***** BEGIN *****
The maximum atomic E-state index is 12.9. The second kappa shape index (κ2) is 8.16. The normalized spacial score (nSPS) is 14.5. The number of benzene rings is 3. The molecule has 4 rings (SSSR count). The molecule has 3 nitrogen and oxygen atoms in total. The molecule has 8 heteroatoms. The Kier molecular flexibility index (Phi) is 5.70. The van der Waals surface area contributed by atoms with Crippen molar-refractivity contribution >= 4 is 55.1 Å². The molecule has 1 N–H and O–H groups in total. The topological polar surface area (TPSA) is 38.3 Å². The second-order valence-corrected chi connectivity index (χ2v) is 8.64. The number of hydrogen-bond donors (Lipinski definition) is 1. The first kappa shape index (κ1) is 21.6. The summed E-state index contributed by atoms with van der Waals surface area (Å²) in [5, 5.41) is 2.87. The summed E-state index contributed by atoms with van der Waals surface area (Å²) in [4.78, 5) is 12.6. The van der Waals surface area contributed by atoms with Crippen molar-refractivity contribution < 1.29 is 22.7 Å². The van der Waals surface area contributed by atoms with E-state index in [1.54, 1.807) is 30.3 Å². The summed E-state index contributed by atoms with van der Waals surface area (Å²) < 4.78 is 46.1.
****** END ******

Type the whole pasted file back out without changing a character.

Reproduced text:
The maximum atomic E-state index is 12.9. The second kappa shape index (κ2) is 8.16. The normalized spacial score (nSPS) is 14.5. The number of benzene rings is 3. The molecule has 4 rings (SSSR count). The molecule has 3 nitrogen and oxygen atoms in total. The molecule has 8 heteroatoms. The Kier molecular flexibility index (Phi) is 5.70. The van der Waals surface area contributed by atoms with Crippen molar-refractivity contribution >= 4 is 55.1 Å². The molecule has 1 N–H and O–H groups in total. The topological polar surface area (TPSA) is 38.3 Å². The second-order valence-corrected chi connectivity index (χ2v) is 8.64. The number of hydrogen-bond donors (Lipinski definition) is 1. The first kappa shape index (κ1) is 21.6. The summed E-state index contributed by atoms with van der Waals surface area (Å²) in [5, 5.41) is 2.87. The summed E-state index contributed by atoms with van der Waals surface area (Å²) in [4.78, 5) is 12.6. The van der Waals surface area contributed by atoms with Crippen molar-refractivity contribution < 1.29 is 22.7 Å². The van der Waals surface area contributed by atoms with E-state index in [1.54, 1.807) is 30.3 Å². The summed E-state index contributed by atoms with van der Waals surface area (Å²) < 4.78 is 46.1.